Immigration is not the enemy, not the answer, says Rob Carr

I’m puzzled. I’m puzzled by our leaders and by some of the commentariat.

I spent the general election campaigning on the ground. I knocked on a lot of doors, did a lot of phone-banking, talked to a lot of voters.

While I did most of that campaigning in Newcastle, it wasn’t the only place. I talked to voters in Bury. I talked to voters in London. I talked to voters in Nottingham, Scotland, Wales and the Southwest.

I had fantastic conversations in our word-of-mouth campaign. Conversations about SureStart, about jobs, about hospitals. I listened to voters’ concerns on the economy, housing, welfare, education, and human rights. I learned a lot about what people thought Labour had done right and what we had done wrong.

And having done all that talking, listening, communicating, I’m puzzled.

I’m puzzled about why our party leaders seem so intent on saying that the reason Labour didn’t win was a failure to deal with immigration. I’m not saying that nobody mentioned it. Of course they did. But to paint it as the major reason Labour failed to win just doesn’t ring true. To say that having a more intolerant immigration policy would have helped increase our share of the vote, well – that puzzles me.

That’s not to say that we can ignore immigration. Just this past weekend, the English Defence League marched through Newcastle city centre. A collection of anti-fascists marched, under the banner of United Against Fascism, at the same time from a different part of the city. Straight toward each other.

Northumbria Police did a very good job of keeping them separate, without feeling the need for shields and batons at any point. There was no trouble and there were no arrests.

Freedom of speech and freedom to demonstrate are both great things, and I cherish them. But it still sends a shudder up my spine that we have Fascists on our streets. That people feel a need for a “counter Jihadist movement”. That good men and women are happy to sit back and do nothing, in the belief that economic insecurity and the changes that globalisation has wrought can be blamed on immigrants.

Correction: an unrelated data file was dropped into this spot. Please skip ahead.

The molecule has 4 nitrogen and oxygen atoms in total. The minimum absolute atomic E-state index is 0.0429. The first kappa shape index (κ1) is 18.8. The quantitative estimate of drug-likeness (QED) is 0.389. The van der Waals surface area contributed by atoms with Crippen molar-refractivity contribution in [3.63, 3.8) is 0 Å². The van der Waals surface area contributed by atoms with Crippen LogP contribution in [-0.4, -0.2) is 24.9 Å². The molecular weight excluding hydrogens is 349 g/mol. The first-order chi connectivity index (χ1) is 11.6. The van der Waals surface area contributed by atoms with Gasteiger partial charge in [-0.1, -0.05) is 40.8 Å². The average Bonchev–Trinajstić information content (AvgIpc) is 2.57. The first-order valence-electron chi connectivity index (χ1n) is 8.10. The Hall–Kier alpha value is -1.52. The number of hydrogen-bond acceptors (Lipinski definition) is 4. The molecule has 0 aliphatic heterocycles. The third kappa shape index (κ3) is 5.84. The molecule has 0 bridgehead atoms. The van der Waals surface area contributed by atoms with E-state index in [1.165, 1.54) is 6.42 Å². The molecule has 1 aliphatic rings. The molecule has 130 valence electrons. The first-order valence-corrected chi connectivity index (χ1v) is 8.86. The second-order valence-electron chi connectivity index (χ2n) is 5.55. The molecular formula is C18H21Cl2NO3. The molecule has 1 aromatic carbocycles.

How do we counter that? How does Labour address immigration without resorting to dog-whistle politics? How do we stop frustration at failures in the economy, in housing, in welfare, from being wrongly directed at immigrants?

We can’t yell bigot at the first mention of immigration. We have effectively to challenge the myths and misinformation that surround immigration. People can’t get social housing because there isn’t enough social housing, not because Polish/Kurdish/Asylum Seekerish (delete as applicable to your town) families go straight to the top of the housing list.

There is unemployment because of the nature of globalised capitalism, market forces, and economic uncertainty. Not because people who have no British qualifications, and can barely speak our language, are ‘stealing our jobs’. Often, these are people who have fled persecution and appalling violations of their human rights just to have a safe place to live.

The media will continue to write stories of immigrants mysteriously receiving thousands of pounds in benefits, free sky tv, palatial houses, and all the rest. And, as long as the media are happy to distort the truth, Labour needs to be happy to tell the truth.